Yet Montgomery was hardly a radical. The school was unmistakably Christian and provided solid religious education, although with a comparative and analytical dimension that didn’t please the critics. It also welcomed girls who were not Presbyterian. Rubenstein is herself Jewish and recalls that Montgomery went to the trouble of acquiring a Hebrew bible as a graduation gift, rather than the Christian version offered most other girls.
Montgomery had initiated “Liberal Studies” and “Human Relations” — including sex education — programs in the 1970s, which some critics managed to inflate into a dangerous trend towards humanism and even Marxism. Yet, while these gentle gestures to the revolutionary changes of the era were handy targets for her enemies, they don’t appear to have been the central issue. Rubenstein believes it was Montgomery’s emphasis on preparing girls to participate in society as the equals of men that was at the heart of the dispute.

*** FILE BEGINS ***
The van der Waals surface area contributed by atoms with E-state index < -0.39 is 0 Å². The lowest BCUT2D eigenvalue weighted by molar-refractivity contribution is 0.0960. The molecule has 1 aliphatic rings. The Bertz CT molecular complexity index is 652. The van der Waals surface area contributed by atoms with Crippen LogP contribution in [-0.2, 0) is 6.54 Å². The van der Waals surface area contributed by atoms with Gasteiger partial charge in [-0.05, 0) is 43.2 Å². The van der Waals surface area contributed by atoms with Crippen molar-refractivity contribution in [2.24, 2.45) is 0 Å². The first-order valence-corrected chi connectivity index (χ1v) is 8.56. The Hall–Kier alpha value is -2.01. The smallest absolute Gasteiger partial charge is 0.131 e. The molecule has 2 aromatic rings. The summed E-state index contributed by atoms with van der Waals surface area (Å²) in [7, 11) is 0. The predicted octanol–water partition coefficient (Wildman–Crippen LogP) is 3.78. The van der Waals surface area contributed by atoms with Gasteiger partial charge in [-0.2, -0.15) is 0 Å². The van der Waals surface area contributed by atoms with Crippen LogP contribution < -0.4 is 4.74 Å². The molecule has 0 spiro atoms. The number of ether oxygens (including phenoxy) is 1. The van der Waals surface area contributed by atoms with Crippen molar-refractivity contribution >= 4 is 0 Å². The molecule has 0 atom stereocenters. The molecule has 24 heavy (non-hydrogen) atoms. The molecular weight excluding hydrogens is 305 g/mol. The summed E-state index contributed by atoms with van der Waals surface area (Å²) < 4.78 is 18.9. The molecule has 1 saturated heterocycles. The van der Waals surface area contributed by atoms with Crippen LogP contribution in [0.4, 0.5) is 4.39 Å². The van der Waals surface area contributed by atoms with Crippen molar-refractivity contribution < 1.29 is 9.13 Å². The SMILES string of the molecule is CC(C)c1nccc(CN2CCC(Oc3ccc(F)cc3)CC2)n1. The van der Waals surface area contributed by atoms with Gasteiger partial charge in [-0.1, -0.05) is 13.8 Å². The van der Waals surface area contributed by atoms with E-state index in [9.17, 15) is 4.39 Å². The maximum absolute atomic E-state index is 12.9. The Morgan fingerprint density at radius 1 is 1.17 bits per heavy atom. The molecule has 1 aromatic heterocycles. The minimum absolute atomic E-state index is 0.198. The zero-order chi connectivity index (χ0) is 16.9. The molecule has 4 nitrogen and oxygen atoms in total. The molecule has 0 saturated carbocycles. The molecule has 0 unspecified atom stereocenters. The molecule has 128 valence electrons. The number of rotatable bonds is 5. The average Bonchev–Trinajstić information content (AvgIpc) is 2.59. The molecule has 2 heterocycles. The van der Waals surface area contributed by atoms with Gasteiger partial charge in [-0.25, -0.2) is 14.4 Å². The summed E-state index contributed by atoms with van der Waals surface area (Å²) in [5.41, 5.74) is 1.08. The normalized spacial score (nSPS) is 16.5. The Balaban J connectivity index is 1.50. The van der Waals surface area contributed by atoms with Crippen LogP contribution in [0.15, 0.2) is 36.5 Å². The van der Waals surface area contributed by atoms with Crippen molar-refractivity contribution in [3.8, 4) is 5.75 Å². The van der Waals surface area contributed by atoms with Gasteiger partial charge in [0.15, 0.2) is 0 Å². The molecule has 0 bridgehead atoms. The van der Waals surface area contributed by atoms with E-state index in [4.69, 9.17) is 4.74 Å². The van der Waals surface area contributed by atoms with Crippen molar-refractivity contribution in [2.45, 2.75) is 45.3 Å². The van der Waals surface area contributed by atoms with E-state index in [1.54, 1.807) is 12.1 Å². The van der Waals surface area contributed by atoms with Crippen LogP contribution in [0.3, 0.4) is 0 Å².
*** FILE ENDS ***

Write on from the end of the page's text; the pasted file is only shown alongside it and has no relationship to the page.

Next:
Rubenstein also hints at another possibility. In the mid 1950s, after she had returned from Britain, Montgomery had asked Max Bradshaw, the session clerk at the Hawthorn Presbyterian Church where she had previously worshipped, for a transfer to Toorak, to which members of her family had also moved. When Bradshaw refused, Montgomery replied, “Oh, have I been excommunicated?!” It was Bradshaw who would lead the charge against Montgomery two decades later. Was he still nursing a grudge against a woman who, not yet thirty years old, had shown such an intolerable level of independence? Were similar kinds of monsters being made in the PLC of the 1970s and 1980s?
Montgomery was forced out of her job at sixty but has continued as a respected educator and citizen in the decades since. This deeply affectionate but well-researched portrait has been prepared by its author over many years. Rubenstein is a conscientious biographer who, while wearing her allegiance on her sleeve, has done her best to enter the minds of Montgomery’s opponents, who often behave intolerantly and unattractively. But we do need to understand such people, not least because the legacy of the conservative gender code they did so much to uphold remains with us, and notably in many of our private schools. The outsized influence still wielded by some of the male products of those schools is a problem for all of us.
Frank Bongiorno teaches history at ANU.